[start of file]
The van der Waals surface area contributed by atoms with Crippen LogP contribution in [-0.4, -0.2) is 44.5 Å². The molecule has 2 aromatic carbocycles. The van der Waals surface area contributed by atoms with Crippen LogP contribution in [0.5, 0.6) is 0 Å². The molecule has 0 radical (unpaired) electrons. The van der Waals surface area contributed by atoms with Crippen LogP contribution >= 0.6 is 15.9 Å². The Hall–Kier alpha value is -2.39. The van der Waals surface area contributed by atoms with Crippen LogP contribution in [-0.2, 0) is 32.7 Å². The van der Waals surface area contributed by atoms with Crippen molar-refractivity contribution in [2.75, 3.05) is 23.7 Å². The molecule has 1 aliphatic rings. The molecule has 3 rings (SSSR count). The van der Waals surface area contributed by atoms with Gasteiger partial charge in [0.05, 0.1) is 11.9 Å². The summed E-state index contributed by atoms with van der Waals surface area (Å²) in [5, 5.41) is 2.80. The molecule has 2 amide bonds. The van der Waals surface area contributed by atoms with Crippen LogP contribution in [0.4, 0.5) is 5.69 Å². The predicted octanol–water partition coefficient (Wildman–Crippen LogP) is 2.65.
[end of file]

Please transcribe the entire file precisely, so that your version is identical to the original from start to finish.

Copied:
The van der Waals surface area contributed by atoms with Crippen LogP contribution in [-0.4, -0.2) is 44.5 Å². The molecule has 2 aromatic carbocycles. The van der Waals surface area contributed by atoms with Crippen LogP contribution in [0.5, 0.6) is 0 Å². The molecule has 0 radical (unpaired) electrons. The van der Waals surface area contributed by atoms with Crippen LogP contribution >= 0.6 is 15.9 Å². The Hall–Kier alpha value is -2.39. The van der Waals surface area contributed by atoms with Crippen LogP contribution in [-0.2, 0) is 32.7 Å². The van der Waals surface area contributed by atoms with Crippen molar-refractivity contribution in [2.75, 3.05) is 23.7 Å². The molecule has 1 aliphatic rings. The molecule has 3 rings (SSSR count). The van der Waals surface area contributed by atoms with Gasteiger partial charge in [0.05, 0.1) is 11.9 Å². The summed E-state index contributed by atoms with van der Waals surface area (Å²) in [5, 5.41) is 2.80. The molecule has 2 amide bonds. The van der Waals surface area contributed by atoms with Crippen LogP contribution in [0.4, 0.5) is 5.69 Å². The predicted octanol–water partition coefficient (Wildman–Crippen LogP) is 2.65.